(May 2007) At the U.S. Department of Homeland Security (DHS), triage technology comes with a Star Trek twist.
Even with today’s fancy gizmos, figuring out who needs medical care at the scene of a disaster is still pretty old-fashioned. It’s tiring, physical work: an emergency responder bent over a victim, checking body temperature, heart rate, and muscle movement. Up close and personal, the entire process can take 3-5 minutes per person.
Because time is the most precious resource in a crisis, every second shaved can be a life-saver. With this in mind, the Science and Technology Directorate (S&T) is trying to make a revolutionary leap forward in triage. Why not 30 seconds per person? And why not from far away?
“We thought, ‘Boy, wouldn’t it be nice if a responder, fully clothed in an emergency suit, could have a technology to take vital signs quickly from 5 to 40 feet away?’” said Greg Price, Director of S&T’s TechSolutions, whose office is managing the project.
In partnership with the Technical Support Working Group (TSWG), Boeing and Washington University’s School of Medicine, Tech Solutions is developing the Standoff Patient Triage Tool (SPTT), a device that classic Star Trek fans will recognize for its resemblance to the medical diagnostic tool known as the tricorder.
Like the tricorder, SPTT takes key physiological readings necessary to any diagnosis —pulse, body temperature, respiration—from an injured person at a far distance. It’s triage at twenty paces.
The magic behind SPTT is a technology known as Laser Doppler Vibrometry, which has been used in aircraft and automotive components, acoustic speakers, radar technology, and landmine detection. When connected to a camera, the vibrometer can measure the velocity and displacement of vibrating objects. An algorithm then converts those data points into measurements emergency medical responders can use in their rapid assessment of a patient’s critical medical conditions.
The goal is to develop a handheld unit about the size of a legal notebook and as a thick as a ream of paper. Achieving this will require further testing of optical stabilization technology to make sure the unit can function despite a responder’s arm and hand movements.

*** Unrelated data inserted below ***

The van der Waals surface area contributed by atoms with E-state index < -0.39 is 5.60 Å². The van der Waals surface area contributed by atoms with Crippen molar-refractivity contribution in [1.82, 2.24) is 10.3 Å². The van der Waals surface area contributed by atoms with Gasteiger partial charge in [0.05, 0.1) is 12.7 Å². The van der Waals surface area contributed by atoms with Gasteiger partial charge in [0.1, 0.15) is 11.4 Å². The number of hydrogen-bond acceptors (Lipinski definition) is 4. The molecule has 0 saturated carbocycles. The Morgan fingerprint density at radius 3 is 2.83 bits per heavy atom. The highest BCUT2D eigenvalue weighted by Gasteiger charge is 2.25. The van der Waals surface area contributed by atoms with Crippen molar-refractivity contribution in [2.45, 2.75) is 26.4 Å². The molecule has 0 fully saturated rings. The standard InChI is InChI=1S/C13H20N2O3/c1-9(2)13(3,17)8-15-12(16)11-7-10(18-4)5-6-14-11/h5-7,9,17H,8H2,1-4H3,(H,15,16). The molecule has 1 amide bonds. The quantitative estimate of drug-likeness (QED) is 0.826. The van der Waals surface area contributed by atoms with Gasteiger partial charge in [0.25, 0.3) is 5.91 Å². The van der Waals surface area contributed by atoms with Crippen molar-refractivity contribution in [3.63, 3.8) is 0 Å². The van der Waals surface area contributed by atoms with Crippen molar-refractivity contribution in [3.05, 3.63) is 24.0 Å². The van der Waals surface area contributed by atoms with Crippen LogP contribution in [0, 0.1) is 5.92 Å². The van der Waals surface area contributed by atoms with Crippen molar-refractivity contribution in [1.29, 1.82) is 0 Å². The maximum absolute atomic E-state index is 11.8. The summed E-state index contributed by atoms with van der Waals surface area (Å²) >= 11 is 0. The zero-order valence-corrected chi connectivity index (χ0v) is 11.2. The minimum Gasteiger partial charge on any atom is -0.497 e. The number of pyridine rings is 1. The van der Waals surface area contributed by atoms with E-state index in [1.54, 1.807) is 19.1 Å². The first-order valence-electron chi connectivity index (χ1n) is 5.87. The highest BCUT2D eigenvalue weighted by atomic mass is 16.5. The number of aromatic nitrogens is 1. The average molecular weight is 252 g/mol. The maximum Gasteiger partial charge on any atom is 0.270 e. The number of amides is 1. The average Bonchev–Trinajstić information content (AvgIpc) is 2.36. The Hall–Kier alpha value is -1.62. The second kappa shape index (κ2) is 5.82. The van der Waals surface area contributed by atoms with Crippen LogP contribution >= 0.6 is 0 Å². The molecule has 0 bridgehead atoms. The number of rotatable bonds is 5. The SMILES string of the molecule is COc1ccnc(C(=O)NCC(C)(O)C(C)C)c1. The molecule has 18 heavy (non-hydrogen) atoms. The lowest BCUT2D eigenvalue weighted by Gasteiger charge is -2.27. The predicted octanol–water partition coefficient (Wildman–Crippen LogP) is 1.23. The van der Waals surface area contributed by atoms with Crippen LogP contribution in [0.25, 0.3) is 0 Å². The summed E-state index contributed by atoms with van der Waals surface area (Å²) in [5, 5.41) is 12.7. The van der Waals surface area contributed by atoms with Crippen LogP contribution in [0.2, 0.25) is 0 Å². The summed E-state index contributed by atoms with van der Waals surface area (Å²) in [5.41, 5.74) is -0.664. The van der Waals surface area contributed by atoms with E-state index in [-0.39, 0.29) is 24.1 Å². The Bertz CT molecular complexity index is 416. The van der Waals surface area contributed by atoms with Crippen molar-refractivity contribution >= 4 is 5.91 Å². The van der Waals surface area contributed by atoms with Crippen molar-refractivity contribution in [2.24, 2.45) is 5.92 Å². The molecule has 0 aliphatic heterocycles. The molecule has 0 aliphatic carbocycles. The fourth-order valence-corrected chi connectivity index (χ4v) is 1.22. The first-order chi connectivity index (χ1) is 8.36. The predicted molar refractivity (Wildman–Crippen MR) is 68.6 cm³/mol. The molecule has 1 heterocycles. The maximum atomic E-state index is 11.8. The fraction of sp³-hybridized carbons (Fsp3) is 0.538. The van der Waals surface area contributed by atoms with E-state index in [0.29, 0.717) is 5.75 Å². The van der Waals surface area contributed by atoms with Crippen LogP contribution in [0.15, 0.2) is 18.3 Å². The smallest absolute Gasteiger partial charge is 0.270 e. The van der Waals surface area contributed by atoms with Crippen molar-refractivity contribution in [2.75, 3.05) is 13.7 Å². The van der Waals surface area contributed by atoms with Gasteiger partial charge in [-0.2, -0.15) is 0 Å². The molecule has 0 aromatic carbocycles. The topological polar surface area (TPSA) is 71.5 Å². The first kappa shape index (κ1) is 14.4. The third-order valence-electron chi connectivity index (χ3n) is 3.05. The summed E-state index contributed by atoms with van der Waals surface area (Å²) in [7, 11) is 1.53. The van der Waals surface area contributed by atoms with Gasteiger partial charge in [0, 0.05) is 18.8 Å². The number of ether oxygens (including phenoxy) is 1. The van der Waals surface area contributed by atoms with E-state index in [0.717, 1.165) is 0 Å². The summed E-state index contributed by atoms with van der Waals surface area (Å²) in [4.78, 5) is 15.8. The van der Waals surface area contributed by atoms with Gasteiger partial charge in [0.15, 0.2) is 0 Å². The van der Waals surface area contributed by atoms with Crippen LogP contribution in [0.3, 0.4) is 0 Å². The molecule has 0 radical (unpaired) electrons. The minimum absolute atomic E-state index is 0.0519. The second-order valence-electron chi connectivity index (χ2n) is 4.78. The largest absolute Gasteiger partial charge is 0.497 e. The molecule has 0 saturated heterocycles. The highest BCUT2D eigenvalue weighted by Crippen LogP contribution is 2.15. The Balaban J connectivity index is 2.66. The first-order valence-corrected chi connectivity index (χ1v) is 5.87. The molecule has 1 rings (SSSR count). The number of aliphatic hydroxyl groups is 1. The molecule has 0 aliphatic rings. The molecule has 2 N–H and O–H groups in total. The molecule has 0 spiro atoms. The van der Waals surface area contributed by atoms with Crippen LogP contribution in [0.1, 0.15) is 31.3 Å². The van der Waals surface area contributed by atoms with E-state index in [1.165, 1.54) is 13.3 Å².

Besides providing accurate data, the SPTT can help overcome common human biases at an accident scene.
“Human nature is to pay attention to the person who is screaming and bleeding, but someone else with a less obvious internal injury may need to be the first priority,” said Price. “In the case of large-scale triage, it is not always the squeaky wheel that needs the grease. The SPTT may someday help first responders hear a lot more from their patients, and much more quickly.”
With the help of Washington University, researchers have found that best place to capture strong readings vital signs is on the carotid artery, although strong signals have been obtained from the head, chest, abdomen, even a foot. Researchers are also testing whether readings could be taken when someone is lying in an awkward position, or wearing multiple layers of clothing. So far, the results are encouraging.
Despite its promise, the SPTT is not quite as a sophisticated as the tricorder. For instance, the tricorder was able to comprehensively diagnose obscure diseases. The standoff patient triage tool is a quantum leap forward for medical response, but science fiction remains on the big screen for the moment.
At S&T, there are high hopes for the technology, whose price tag remains undetermined. Said Price: “In a large triage situation, it could become a lifesaver.”
The final frontier for the SPTT, of course, is the first responders themselves. Tech Solutions wants to put working prototypes in the hands of medical teams this fall for extensive field tests. From there, everyone is hoping for warp speed ahead.
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